Lupinus

(redirected from Lupinus caudatus, Lupinus laxiflorus, Lupinus sericeus)
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Lupinus

temperate zone plant genus of the Fabaceae family of legumes; mature plants can cause several syndromes (the green plants are safe): (1) convulsions after exercise due to alkaloids in the seeds; (2) liver damage caused by fungal toxins (phomopsins) produced by Phomopsis spp. growing on the crop stubble or in the seeds, which also causes intermittent photosensitization (called also lupinosis); (3) possibly precipitation of acute attacks of copper poisoning; (4) skeletal myopathy; and (5) pregnancy toxemia and acetonemia in cows. Includes L. albus, L. albicaulis, L. alpestris, L. andersonii, L. angustifolius, L. arboreus, L. argenteus, L. burkei, L. cosentini (L. digitatus), L. cumulicola, L. cyaneus, L. erectus, L. evermannii, L. formosus, L. greenei, L. latifolius, L. leucophyllus, L. leucopsis, L. littoralis, L. luteus, L. montigenus, L. nootkatensis, L. onustus, L. perennis, L. polyphyllus, L. pusillus, L. spathulatus, L. varius.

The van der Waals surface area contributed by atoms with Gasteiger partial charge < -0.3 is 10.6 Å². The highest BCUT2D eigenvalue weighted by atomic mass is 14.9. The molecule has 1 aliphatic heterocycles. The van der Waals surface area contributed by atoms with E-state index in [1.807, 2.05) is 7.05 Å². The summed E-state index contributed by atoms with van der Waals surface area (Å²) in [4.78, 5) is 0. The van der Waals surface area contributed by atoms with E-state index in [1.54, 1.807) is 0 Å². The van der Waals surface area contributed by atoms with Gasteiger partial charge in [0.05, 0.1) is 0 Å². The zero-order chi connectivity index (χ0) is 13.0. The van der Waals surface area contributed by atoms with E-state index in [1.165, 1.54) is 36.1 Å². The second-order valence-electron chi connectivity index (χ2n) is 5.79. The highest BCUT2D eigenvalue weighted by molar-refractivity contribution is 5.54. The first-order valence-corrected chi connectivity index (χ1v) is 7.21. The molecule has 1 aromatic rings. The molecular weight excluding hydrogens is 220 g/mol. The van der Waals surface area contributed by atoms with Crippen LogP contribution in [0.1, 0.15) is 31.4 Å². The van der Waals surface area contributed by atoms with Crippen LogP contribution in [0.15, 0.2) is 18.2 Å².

Lupinus caudatus, Lupinus laxiflorus, Lupinus sericeus
these plants, together with many other Lupinus spp., contain quinolizidine alkaloids (anagyrine), the cause of the crooked calf syndrome, in which calves are born with limbs in excessive flexion, rotated, generally malpositioned, and malaligned.